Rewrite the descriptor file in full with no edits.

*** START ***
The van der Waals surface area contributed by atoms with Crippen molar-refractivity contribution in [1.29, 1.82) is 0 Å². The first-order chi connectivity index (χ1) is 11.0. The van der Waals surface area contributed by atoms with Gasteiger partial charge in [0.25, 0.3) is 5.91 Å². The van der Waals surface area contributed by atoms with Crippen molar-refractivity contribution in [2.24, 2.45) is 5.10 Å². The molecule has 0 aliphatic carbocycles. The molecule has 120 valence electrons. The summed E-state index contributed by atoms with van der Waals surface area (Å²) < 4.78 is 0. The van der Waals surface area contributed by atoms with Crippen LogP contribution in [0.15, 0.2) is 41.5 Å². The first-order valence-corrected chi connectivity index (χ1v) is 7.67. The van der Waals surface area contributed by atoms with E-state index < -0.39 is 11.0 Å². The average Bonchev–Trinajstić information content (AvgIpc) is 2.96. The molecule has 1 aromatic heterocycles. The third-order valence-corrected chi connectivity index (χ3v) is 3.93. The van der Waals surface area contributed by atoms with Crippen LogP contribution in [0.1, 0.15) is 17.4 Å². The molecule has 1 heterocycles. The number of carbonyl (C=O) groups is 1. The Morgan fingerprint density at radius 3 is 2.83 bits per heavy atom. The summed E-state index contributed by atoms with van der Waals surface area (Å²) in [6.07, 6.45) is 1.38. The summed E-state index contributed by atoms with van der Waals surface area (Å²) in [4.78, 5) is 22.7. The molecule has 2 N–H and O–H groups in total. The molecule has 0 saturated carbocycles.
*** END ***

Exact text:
The van der Waals surface area contributed by atoms with Crippen molar-refractivity contribution in [1.29, 1.82) is 0 Å². The first-order chi connectivity index (χ1) is 11.0. The van der Waals surface area contributed by atoms with Gasteiger partial charge in [0.25, 0.3) is 5.91 Å². The van der Waals surface area contributed by atoms with Crippen molar-refractivity contribution in [2.24, 2.45) is 5.10 Å². The molecule has 0 aliphatic carbocycles. The molecule has 120 valence electrons. The summed E-state index contributed by atoms with van der Waals surface area (Å²) < 4.78 is 0. The van der Waals surface area contributed by atoms with Crippen LogP contribution in [0.15, 0.2) is 41.5 Å². The first-order valence-corrected chi connectivity index (χ1v) is 7.67. The van der Waals surface area contributed by atoms with E-state index < -0.39 is 11.0 Å². The average Bonchev–Trinajstić information content (AvgIpc) is 2.96. The molecule has 1 aromatic heterocycles. The third-order valence-corrected chi connectivity index (χ3v) is 3.93. The van der Waals surface area contributed by atoms with Crippen LogP contribution in [0.1, 0.15) is 17.4 Å². The molecule has 1 heterocycles. The number of carbonyl (C=O) groups is 1. The Morgan fingerprint density at radius 3 is 2.83 bits per heavy atom. The summed E-state index contributed by atoms with van der Waals surface area (Å²) in [6.07, 6.45) is 1.38. The summed E-state index contributed by atoms with van der Waals surface area (Å²) in [4.78, 5) is 22.7. The molecule has 2 N–H and O–H groups in total. The molecule has 0 saturated carbocycles.